Comment Re: I thought Linux was supposed to be secure? (Score 1) 108

Insecurity isn't a necessary component of corporate data-harvesting... it's quite possible to make a device with robust, impenetrable security that encrypts & transports vast quantities harvested data to its corporate masters.

These are the REAL problems with most IoT devices:

1. Devices with 8-bit MCUs that treat the internet like a UDP-implemented serial port & have no meaningful security of their own.

2. Linux's (intentional) lack of a stable kernel ABI, which makes it all-but-impossible for end users to take control of their own destiny and upgrade devices long after they've been abandoned by their manufacturers.

3. The lack of meaningful public documentation of the underlying SoC. If MediaTek, Qualcomm, etc. doesn't make proper datasheets available to the public, reverse-engineering some generic nameless webcam is going to be *really* hard unless you have access to the hardware & software tools usually owned only by companies or universities.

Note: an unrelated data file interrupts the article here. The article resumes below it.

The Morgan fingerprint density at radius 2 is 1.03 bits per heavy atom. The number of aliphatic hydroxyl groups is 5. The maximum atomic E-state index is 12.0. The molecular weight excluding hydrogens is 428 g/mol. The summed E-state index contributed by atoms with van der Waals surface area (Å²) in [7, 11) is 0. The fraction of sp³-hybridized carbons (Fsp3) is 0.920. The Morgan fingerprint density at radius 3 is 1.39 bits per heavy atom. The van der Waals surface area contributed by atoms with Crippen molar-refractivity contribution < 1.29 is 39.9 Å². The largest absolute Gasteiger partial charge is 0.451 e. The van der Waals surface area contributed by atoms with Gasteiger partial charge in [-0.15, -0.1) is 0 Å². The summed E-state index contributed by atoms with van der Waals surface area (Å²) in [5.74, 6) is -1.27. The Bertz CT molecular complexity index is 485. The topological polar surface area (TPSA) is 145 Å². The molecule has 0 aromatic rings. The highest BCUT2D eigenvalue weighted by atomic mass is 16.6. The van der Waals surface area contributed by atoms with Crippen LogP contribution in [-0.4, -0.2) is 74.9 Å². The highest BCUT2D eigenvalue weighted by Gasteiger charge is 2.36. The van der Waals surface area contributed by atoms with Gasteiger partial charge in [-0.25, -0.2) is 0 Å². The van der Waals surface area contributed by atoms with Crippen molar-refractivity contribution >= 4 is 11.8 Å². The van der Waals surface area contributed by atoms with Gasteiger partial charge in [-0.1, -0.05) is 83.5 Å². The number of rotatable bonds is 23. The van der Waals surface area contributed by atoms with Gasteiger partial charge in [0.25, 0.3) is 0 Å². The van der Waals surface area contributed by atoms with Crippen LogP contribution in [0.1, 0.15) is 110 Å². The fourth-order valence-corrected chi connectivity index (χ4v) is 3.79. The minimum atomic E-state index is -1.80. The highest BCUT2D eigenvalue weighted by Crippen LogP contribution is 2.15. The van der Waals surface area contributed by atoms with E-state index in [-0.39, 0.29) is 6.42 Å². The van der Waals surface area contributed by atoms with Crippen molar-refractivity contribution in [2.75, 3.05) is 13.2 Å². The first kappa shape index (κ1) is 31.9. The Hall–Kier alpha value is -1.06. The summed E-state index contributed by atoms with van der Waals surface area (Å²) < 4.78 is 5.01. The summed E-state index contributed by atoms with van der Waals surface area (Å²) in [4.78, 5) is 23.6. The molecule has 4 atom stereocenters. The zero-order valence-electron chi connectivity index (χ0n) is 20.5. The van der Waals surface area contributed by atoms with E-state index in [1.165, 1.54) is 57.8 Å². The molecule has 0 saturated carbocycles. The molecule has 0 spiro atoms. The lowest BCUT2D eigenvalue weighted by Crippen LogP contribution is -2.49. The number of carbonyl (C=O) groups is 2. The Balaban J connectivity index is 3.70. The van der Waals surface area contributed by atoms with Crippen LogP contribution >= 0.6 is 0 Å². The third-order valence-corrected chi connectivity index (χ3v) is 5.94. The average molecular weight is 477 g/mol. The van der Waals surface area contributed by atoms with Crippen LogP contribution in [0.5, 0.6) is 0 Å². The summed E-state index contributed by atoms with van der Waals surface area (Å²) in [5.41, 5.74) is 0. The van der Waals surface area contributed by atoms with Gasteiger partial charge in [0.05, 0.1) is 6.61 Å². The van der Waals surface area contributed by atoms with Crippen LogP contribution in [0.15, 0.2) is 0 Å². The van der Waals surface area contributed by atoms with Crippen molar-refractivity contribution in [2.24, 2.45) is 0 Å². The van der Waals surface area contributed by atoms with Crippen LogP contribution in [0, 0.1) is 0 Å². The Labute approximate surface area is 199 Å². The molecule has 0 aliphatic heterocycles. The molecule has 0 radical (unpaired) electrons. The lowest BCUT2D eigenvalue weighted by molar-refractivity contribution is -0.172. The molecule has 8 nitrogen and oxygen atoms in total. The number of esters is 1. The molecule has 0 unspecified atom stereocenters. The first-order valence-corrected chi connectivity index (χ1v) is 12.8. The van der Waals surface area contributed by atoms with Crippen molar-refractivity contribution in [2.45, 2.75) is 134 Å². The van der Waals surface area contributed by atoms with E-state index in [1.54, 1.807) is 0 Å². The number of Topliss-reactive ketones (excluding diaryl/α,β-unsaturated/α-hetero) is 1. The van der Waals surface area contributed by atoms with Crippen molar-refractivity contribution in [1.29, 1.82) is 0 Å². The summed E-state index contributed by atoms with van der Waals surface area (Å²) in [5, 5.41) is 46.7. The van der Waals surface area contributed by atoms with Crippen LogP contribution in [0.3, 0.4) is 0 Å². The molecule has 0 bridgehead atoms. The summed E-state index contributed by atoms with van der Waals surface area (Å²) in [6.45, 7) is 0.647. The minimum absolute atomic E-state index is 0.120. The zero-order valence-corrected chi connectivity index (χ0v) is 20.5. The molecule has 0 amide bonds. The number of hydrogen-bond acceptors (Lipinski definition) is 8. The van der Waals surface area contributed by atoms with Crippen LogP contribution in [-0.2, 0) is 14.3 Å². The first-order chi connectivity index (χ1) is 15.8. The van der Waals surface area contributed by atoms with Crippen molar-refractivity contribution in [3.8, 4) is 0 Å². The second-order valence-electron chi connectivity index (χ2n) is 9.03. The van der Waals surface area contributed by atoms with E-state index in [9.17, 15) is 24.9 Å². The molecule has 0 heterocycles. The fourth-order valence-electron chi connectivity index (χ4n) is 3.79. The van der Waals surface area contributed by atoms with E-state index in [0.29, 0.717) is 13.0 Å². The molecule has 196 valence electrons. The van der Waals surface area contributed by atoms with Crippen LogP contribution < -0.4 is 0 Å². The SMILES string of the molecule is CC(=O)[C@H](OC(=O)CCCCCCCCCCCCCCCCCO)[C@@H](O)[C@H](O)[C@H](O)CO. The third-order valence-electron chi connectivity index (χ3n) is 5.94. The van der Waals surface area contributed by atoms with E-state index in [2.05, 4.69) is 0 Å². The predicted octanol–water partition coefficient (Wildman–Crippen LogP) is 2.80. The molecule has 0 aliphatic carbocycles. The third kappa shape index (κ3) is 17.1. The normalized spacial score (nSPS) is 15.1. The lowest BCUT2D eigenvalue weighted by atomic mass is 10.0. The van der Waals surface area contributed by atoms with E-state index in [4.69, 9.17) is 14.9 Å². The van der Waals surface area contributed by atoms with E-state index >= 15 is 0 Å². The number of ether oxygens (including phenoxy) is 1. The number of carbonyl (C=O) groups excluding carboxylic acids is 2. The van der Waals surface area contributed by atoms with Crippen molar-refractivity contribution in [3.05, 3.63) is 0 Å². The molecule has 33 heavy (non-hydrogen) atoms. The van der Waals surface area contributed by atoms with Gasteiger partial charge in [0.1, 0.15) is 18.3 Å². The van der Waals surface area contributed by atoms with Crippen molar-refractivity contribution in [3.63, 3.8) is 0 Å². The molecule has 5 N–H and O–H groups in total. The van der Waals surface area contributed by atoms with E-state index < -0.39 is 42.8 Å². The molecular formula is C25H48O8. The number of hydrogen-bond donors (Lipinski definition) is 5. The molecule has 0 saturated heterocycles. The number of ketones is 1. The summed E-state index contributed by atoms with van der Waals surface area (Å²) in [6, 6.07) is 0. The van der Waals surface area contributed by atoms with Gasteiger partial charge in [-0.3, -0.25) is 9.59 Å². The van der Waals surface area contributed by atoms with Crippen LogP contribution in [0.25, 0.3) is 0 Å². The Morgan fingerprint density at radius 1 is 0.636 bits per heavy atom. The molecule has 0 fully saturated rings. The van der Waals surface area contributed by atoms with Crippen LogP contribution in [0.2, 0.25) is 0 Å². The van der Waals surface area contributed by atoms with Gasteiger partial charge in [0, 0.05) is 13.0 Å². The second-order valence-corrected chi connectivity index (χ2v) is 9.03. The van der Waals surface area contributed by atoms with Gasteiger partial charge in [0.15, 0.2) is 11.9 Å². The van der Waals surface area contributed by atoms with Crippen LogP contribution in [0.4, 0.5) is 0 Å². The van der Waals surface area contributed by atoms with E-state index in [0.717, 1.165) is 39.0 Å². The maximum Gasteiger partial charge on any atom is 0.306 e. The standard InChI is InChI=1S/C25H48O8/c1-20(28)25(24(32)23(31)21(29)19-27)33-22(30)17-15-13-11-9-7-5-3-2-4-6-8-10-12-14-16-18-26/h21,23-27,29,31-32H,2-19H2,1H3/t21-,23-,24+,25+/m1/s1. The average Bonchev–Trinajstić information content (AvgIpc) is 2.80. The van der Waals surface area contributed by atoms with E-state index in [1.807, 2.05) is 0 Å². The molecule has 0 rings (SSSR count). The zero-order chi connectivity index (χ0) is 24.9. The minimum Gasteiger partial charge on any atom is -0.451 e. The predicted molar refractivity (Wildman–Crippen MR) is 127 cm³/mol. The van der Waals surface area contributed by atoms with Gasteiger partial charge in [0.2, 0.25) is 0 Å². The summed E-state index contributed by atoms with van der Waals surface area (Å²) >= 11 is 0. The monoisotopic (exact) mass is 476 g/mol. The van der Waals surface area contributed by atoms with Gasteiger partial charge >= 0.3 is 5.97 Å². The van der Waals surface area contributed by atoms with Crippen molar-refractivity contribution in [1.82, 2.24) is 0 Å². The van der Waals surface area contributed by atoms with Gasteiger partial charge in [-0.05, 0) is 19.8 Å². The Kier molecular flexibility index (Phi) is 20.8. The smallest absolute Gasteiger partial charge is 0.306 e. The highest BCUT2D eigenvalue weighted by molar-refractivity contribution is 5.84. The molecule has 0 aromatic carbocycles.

If somebody can name a sub-$60 IP camera with official open-source firmware, I'd *love* to be proven wrong, but the fact is, sub-$60 IP cameras are practically large-scale integrated circuits *themselves*. Seven times out of eight, not even the nominal *manufacturer* of the camera has access to the full sourcecode to its firmware... they buy some SoC, assemble it into a camera based on some generic reference design, and get all the firmware & drivers verbatim from the SoC's manufacturer (like the thousands of knock-off "Foscam-type" IP webcams).